Fort Wayne, Ind. Clubs Cut Maintenance Costs with Native Wildflowers and Grasses

By | June 14th, 2018

Fort Wayne Country Club and Colonial Oaks GC have installed native wildflowers, grasses and other “prairie plantings and patches” in out-of-play areas and are realizing cost efficiencies from reduced mowing and watering. Golfers’ reactions have been mixed but the trend is likely to continue, in part because of the support and positive reaction the courses have received from environmental organizations and the surrounding community.

Golf courses are known for their finely manicured greens and fairways. But some clubs in the Fort Wayne, Ind. area have found a way to beautify their courses while also saving money on maintenance costs, the Fort Wayne News-Sentinel reported.

Fort Wayne Country Club and Colonial Oaks Golf Club have both  installed native wildflowers and grasses in areas where golfers typically don’t hit errant shots, the News-Sentinel reported.

“There’s always something blooming,” Mike Riley, owner and golf pro at Colonial Oaks, told the News-Sentinel.

The prairie plantings also attract a lot of bees and butterflies, along with birds and animals such as rabbits, Riley said.

Fort Wayne CC, which planted its first prairie patch in 2002, was likely one of the first golf courses in the area to try the approach, said Brian Chalifoux, who now is in his 31st year as the club’s Golf Course Superintendent.

Seeding native plants in out-of-play areas allows his grounds crew to skip mowing, fertilizing and watering those areas, Chalifoux told the News-Sentinel. The native plants and grasses still look green and bloom without the pampering required by other areas of the golf course.

About the only maintenance required at Colonial Oaks is mowing the area once a year for some areas or burning them, Riley told the News-Sentinel. And Fort Wayne CC burns its prairie areas every two years, said Chalifoux.

Fort Wayne CC and Colonial Oaks are among the few golf courses that have planted native wildflower areas on their courses, Mike Van Laeken, Director of Heartland Restoration Services, told the News-Sentinel. Van Laeken’s organization worked with both local golf courses to provide the native plant seed mix they used to start their prairie areas. The plants include those with interesting names, such as Ohio spiderwort, rattlesnake master, foxglove beardtongue and ironweed.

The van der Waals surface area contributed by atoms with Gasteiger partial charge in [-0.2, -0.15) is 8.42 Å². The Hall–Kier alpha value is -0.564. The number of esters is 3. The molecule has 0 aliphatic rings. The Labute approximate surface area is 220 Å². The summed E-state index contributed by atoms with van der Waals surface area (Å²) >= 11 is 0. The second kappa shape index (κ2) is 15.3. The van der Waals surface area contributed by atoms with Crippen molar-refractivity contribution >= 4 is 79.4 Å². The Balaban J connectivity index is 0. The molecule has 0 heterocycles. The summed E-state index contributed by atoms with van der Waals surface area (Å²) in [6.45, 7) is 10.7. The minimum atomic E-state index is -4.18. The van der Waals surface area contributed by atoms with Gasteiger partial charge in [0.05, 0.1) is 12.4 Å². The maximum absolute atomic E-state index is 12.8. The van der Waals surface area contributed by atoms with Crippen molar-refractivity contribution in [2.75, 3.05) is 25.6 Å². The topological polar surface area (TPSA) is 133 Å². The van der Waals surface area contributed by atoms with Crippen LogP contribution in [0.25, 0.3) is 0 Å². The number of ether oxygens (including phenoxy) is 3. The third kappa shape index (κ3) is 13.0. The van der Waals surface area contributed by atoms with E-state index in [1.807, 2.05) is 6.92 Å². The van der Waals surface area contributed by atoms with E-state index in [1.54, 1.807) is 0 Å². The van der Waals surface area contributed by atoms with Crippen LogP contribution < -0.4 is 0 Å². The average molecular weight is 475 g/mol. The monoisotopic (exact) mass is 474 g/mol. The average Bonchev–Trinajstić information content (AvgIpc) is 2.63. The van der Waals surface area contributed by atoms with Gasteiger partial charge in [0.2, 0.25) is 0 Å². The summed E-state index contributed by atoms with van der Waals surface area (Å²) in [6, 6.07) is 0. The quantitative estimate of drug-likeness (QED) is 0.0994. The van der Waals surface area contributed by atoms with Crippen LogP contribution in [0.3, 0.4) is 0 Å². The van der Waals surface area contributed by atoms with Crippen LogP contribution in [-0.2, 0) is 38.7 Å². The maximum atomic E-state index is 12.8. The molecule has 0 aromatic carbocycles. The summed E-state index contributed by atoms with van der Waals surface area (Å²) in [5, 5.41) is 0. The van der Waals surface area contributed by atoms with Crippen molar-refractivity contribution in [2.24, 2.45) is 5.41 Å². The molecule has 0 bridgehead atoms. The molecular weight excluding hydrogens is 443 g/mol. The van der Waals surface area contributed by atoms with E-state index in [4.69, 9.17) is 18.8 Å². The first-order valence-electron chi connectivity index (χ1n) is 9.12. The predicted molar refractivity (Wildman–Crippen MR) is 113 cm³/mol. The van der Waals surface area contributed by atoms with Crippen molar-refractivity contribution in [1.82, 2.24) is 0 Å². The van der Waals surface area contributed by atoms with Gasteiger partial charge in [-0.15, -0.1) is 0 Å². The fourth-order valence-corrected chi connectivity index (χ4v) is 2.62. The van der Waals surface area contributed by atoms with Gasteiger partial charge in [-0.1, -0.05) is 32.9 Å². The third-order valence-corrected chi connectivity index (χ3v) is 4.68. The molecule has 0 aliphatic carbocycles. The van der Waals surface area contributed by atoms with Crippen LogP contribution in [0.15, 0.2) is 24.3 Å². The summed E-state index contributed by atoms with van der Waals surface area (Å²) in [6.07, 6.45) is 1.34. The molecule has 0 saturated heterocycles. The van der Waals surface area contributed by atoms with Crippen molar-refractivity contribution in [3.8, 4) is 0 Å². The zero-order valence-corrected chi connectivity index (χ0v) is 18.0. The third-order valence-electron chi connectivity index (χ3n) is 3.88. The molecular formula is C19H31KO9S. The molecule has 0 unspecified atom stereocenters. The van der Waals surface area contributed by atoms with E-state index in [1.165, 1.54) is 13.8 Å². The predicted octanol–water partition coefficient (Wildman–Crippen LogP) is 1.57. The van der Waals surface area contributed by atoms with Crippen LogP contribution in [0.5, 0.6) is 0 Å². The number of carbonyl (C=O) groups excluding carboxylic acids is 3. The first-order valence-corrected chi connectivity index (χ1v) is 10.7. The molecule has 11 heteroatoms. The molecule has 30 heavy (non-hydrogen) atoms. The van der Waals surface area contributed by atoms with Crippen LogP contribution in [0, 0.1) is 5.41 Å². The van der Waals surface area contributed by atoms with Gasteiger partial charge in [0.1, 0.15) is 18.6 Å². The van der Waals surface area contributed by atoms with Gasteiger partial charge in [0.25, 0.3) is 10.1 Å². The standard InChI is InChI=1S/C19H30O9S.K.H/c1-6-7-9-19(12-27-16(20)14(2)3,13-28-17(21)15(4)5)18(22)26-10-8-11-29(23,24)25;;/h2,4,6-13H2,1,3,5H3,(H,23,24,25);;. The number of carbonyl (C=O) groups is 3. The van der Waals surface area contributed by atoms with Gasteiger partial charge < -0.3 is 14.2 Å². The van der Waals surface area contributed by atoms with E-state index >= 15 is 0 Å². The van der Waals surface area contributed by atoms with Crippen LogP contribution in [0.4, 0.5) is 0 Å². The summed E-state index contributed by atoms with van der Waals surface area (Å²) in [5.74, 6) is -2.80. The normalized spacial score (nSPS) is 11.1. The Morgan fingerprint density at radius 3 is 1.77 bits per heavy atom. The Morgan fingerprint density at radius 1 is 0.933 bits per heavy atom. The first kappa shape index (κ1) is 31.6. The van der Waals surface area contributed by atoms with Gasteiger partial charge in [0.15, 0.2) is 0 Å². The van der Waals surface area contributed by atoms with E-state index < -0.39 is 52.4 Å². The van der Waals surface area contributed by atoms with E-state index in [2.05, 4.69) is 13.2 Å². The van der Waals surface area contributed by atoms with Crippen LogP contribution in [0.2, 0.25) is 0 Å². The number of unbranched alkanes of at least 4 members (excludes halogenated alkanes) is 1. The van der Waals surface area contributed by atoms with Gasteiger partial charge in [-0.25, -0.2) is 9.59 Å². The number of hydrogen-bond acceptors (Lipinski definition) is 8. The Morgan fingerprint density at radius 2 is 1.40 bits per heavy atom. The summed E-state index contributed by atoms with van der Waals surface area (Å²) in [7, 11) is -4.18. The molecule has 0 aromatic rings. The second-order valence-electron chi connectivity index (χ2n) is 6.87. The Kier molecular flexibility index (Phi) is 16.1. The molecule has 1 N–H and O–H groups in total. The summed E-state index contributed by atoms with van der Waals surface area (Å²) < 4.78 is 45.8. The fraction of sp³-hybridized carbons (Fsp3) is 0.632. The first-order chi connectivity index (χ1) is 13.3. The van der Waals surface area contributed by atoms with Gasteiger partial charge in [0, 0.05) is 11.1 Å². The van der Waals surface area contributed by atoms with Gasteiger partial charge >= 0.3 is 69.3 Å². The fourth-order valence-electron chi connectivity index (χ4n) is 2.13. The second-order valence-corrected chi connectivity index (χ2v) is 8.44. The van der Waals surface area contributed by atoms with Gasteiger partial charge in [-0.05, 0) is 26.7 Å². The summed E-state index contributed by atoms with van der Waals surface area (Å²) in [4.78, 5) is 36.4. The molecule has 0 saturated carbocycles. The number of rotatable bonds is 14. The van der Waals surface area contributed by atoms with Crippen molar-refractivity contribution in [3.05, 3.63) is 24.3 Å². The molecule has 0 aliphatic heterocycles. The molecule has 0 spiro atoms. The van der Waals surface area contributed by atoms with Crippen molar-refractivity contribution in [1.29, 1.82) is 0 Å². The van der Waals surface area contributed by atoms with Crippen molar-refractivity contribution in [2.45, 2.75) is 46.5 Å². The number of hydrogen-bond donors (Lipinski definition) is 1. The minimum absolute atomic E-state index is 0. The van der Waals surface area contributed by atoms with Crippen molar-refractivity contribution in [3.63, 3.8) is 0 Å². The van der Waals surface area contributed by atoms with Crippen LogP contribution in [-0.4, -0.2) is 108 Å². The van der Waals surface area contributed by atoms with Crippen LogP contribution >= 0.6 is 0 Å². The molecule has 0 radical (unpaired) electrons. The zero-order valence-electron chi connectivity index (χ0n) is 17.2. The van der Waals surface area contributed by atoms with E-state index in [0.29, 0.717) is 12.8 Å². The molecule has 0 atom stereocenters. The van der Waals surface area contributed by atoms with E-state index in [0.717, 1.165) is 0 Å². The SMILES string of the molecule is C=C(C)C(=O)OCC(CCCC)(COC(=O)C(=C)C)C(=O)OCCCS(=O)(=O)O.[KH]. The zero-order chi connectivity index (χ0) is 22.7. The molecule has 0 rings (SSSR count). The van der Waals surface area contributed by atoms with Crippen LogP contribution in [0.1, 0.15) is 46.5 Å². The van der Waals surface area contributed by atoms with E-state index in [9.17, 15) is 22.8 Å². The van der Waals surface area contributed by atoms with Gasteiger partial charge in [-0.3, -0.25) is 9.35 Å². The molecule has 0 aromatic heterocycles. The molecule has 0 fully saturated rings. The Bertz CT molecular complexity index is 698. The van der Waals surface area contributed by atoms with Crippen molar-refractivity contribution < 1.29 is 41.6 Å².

Heartland Restoration has noticed increasing interest in planting wildflower areas from private landowners, but not much change by golf courses, Van Laeken told the News-Sentinel.

Both Chalifoux and Riley said they plant the native wildflowers and grasses in areas where golfers rarely hit balls, because some of the plants grow to six to eight feet tall. Any ball hit in there won’t be found.

To make it easier for golfers to play out of native plant areas, Fort Wayne CC has also planted two areas–at holes No. 4 and No. 11–with native fescue grasses that have short blades at their base and taller seed stems reaching up to 18 inches tall, Chalifoux said.

Golfers will be able to find and play balls hit accidentally into the fescue grass areas, he noted, but the grasses don’t require mowing, fertilizing or watering.

Response from golfers about the native areas at both courses has been mixed, the News-Sentinel reported. Some like the color and changing blooms the native plants add to the courses, Riley and Chalifoux said. Others don’t seem to notice them, or think of them as weeds.

But both men think golfers will see more areas planted in native plants and grasses at golf courses in the future, because it’s both cost-effective and good for the environment.

Their efforts also won praise from Alex Cornwell, organization manager and co-lead beekeeper for Southwest Honey Company in Fort Wayne, the News-Sentinel reported.

“Golf courses are typically large lots of land, consisting of only green grass,” Cornwell said. “This equates to a desert for pollinators, because there is so much open space with little foliage to gather nutrients from and few undisturbed areas for pollinators to live in. However, utilizing the space to create more habitat for pollinators will help them.”

Pollinators, other insects and animals also would benefit from the reduced use of pesticides and chemicals on golf course grass, Cornwell said, especially near pollinator-friendly areas and water run-off or ponds where insects and animals may go to drink water.

For the News-Sentinel’s full report, go to

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